Water Works

Local paddlers clean up Lake Patagonia.

On a recent weekday afternoon, a boater took a break from fishing in Lake Patagonia's Ash Canyon. He polished off a beer and tossed the can in the water, followed by his unfinished food and other remains from his picnic.

The littering fisherman isn't alone. With hundreds of visitors coming to Patagonia Lake State Park on a weekly basis, the amount of trash thoughtlessly dumped in and around the lake is staggering.

"We clean up anything that we can on land and water," said Monty Lambert, field manager at the state park, located off Interstate 19 less than 20 miles from the Mexico border. "Once trash gets caught up in the cattails of the lake, it's real difficult to find and pick up."

You name it, visitors will dump it: aluminum cans, paper plates, plastic cups, glass bottles, plastic rings from six packs and more, according to Lambert.

"Anything that floats tends to pile up in the lake," he said.

Lambert's staff will get a helping hand Saturday, Oct. 11, when the Southern Arizona Paddlers' Club sponsors "For the Sake of the Lake," an annual cleanup of Lake Patagonia, followed by a picnic.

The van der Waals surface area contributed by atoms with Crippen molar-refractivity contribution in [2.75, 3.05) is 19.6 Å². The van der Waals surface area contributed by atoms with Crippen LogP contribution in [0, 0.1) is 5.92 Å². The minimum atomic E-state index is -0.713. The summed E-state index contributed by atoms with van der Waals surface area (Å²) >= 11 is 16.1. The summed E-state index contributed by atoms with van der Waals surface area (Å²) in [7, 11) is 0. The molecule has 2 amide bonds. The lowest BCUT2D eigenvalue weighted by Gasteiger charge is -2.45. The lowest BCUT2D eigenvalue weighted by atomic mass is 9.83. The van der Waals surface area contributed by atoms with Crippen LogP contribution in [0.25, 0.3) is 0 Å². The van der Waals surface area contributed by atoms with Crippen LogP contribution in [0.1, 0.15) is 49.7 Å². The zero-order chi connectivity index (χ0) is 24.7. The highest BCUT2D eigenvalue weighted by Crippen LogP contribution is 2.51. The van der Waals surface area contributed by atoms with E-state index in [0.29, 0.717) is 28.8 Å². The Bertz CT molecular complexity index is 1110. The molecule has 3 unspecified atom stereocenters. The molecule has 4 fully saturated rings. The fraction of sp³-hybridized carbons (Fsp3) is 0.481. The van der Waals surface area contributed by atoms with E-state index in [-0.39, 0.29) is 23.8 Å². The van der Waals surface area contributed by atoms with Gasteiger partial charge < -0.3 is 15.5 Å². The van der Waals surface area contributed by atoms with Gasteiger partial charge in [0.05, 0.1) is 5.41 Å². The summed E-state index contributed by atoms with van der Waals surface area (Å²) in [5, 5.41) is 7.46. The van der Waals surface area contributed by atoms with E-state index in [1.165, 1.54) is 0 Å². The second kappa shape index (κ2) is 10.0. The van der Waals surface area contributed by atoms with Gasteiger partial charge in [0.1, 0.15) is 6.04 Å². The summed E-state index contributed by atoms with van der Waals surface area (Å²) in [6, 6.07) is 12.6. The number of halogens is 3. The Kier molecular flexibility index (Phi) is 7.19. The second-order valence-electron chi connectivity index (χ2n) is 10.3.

"This is our third year of cleaning the lake," said Royce Davenport, a Vail artist. "We've had two successful years and a lot of fun doing this."

The Paddlers' Club, launched about a decade ago, is a loosely organized group of "die-hard water-rats" who enjoy paddling, kayaking and canoeing, according to Davenport, who joined the group about two years ago.

"I'm into the organization because of the preservation of water," said Davenport, "and I love to paddle on boats."

Last year, the group cleared away 25-30 bags of trash, according to Davenport. "We doubled the amount of trash last year from the first clean-up. More people came out to participate last year and took the event more seriously."

The Paddlers' Club plans to load up volunteers into 30-40 boats and navigate around the entire lake to remove trash. When they're done, they'll meet at the main entrance of the lake for the picnic.

"It takes us around half a day to clean the lake," said Davenport.

Lambert, who oversees the lake and the adjacent 72 campsites, said the park's staff was "very appreciative towards the paddle club. They come out voluntarily and help make the lake a nice place to explore."

But he cautioned that paddlers might face choppy water.

"The event is occurring on a Saturday, which is one of the busiest days for the lake," said Lambert. "It might be difficult for the paddle club to clean the lake with all the power boats making waves."

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